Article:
"Photosynthetic" - A Self-Directed Award Winning Project

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At the start of 2020 we headed off for Europe, to undertake a series of assignments: Winter in the Lofoten Islands of Norway, Spring in Devon and Yorkshire in the UK, and early summer in The Cinque Terre and Val D'Orcia of Italy. After over 35 hours of travel we finally arrived in Tromsø, within the arctic circle, expecting to spend a couple of weeks photographing the Sami people, their herds of reindeer and the stunning coastline and Aurora Borealis of Northern Norway. Access organised, cars and accommodation all booked, and location research all done, we were tired but excited at the prospect of photographing locations we had planned for two years.

At the time we left Australia there were early reports of a zoonotic virus spreading from China to other parts of the world like Italy; resolved that we might not make it all the way through our ten-week trip we rationalised that it was still worth going. We checked with our travel insurance company that we were covered should the worst happen – assurances that turned out to be worthless when the insurance industry refused to cover 'pandemics.'

We arrived in the middle of an Arctic blizzard – Tromsø was deep in snow drifts and pack ice! Undaunted we shopped for food for the coming week; no issues keeping it fresh – the car would be a portable freezer! That night we headed out for our first attempt at the 'Northern Lights.' En-route we did notice that most of the shops were closing up early – even the 24-hour Hungry Jacks was closed up – spooky! Talking to the other keen photographers at our selected location (you are never alone in good 'photo-spots') we discovered that while we had been flying "Covid-19" had been identified and nations were immediately drawing up plans to isolate. All of Norway was going into 'lock-down' and the airport was closing in 24 hours!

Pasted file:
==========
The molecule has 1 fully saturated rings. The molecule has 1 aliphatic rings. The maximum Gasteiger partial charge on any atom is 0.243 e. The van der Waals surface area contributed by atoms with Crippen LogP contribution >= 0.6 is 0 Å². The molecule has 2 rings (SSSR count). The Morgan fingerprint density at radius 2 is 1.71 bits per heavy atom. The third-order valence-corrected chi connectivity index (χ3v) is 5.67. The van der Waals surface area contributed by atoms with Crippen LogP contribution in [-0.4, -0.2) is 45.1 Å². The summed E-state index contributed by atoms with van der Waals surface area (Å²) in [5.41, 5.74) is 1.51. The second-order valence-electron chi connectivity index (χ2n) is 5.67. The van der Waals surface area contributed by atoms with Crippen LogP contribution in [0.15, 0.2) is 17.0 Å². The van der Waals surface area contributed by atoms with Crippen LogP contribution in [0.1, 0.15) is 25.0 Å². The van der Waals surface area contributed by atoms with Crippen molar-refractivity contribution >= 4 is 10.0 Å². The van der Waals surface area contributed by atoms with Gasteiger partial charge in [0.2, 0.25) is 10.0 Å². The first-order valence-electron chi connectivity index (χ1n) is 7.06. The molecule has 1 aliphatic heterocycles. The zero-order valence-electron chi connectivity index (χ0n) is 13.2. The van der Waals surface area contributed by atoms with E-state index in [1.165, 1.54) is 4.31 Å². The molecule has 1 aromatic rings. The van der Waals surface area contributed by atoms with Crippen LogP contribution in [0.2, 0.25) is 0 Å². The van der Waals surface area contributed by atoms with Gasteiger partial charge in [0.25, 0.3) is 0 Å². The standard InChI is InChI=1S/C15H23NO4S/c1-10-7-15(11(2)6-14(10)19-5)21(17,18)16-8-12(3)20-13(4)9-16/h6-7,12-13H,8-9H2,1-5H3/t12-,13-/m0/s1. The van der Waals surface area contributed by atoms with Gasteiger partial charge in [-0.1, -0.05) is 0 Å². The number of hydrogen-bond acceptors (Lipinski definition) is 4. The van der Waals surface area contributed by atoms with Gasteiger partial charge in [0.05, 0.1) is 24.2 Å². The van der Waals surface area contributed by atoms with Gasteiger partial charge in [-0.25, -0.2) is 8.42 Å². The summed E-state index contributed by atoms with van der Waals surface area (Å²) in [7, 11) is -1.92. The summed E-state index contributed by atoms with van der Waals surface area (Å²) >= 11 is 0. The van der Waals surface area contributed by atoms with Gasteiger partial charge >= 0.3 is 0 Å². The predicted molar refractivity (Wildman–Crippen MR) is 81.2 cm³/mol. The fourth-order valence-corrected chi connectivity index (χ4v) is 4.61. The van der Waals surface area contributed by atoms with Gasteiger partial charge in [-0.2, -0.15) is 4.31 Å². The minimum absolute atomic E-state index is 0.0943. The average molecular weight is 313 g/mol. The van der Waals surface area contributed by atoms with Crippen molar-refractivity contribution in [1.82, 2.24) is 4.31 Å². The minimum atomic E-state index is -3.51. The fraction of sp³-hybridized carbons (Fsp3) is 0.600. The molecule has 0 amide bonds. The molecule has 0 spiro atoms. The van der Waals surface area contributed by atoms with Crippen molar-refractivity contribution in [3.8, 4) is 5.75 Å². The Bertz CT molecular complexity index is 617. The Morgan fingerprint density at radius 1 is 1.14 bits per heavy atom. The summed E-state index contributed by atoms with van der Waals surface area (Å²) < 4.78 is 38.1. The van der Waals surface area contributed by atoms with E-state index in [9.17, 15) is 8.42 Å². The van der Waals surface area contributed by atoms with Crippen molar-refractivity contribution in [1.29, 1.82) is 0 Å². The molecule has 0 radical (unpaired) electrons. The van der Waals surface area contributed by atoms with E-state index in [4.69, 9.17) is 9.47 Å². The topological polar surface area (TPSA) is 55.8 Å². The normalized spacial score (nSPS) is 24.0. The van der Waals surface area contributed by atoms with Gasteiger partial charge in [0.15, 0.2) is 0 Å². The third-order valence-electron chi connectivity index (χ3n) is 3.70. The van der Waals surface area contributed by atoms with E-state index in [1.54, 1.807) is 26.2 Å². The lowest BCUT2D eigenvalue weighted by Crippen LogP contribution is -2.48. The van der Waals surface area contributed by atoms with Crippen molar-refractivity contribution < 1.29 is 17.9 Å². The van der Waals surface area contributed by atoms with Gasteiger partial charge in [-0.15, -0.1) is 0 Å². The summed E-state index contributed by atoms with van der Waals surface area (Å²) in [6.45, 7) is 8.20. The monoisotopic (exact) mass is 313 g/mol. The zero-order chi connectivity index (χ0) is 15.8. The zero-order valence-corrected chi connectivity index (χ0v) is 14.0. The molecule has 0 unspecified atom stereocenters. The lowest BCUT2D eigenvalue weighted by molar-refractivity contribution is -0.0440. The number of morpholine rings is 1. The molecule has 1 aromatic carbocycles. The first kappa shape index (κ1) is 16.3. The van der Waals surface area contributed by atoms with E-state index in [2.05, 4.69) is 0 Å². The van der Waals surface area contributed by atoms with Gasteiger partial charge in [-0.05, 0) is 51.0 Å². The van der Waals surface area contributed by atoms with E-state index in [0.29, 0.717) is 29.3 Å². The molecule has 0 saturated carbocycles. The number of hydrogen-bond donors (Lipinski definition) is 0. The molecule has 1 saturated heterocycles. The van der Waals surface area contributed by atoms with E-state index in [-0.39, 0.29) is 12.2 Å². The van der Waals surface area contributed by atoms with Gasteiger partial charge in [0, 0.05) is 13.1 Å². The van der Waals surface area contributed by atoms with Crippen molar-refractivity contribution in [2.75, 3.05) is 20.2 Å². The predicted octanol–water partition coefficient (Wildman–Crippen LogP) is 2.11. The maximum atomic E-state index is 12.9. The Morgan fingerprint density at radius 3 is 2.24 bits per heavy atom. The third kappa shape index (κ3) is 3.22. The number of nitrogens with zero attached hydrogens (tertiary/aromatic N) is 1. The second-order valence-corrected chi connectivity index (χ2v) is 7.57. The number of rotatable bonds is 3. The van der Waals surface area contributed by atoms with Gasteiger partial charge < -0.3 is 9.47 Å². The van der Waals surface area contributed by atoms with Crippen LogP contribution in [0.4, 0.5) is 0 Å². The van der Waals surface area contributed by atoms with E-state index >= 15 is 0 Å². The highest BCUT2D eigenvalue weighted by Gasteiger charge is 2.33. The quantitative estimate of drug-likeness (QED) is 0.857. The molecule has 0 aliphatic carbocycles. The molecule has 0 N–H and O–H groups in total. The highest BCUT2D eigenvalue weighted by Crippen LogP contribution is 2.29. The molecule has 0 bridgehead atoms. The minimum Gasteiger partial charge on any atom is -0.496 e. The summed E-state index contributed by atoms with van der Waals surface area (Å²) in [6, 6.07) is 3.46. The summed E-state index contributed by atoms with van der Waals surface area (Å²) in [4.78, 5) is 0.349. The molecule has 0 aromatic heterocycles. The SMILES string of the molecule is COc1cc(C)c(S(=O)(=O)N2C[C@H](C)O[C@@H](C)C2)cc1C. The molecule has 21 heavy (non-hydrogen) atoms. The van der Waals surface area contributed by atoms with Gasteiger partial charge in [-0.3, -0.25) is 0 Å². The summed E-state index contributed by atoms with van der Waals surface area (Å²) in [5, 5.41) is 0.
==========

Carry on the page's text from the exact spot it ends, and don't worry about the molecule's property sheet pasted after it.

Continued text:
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© Gigi & Robin Williams
Trying to stay focussed (no pun intended) we did manage to get some photographs of the Aurora Borealis before rushing back to our apartment to plan our exit strategy.

Two flights and a lot of hassle/money got us back to the UK where we had to self-isolate whilst trying to get flights back to Australia. Four days spent on the phone eventually secured us economy seats, at business class prices! We were lucky being repatriated back to Australia via the UK; in the ensuing weeks all inbound flights were cancelled, and 30,000 Australians were identified as being stranded overseas. It was not a good outcome though – eight international flights and 46,000 km for one night's photography – not good for us, or the planet!

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© Gigi & Robin Williams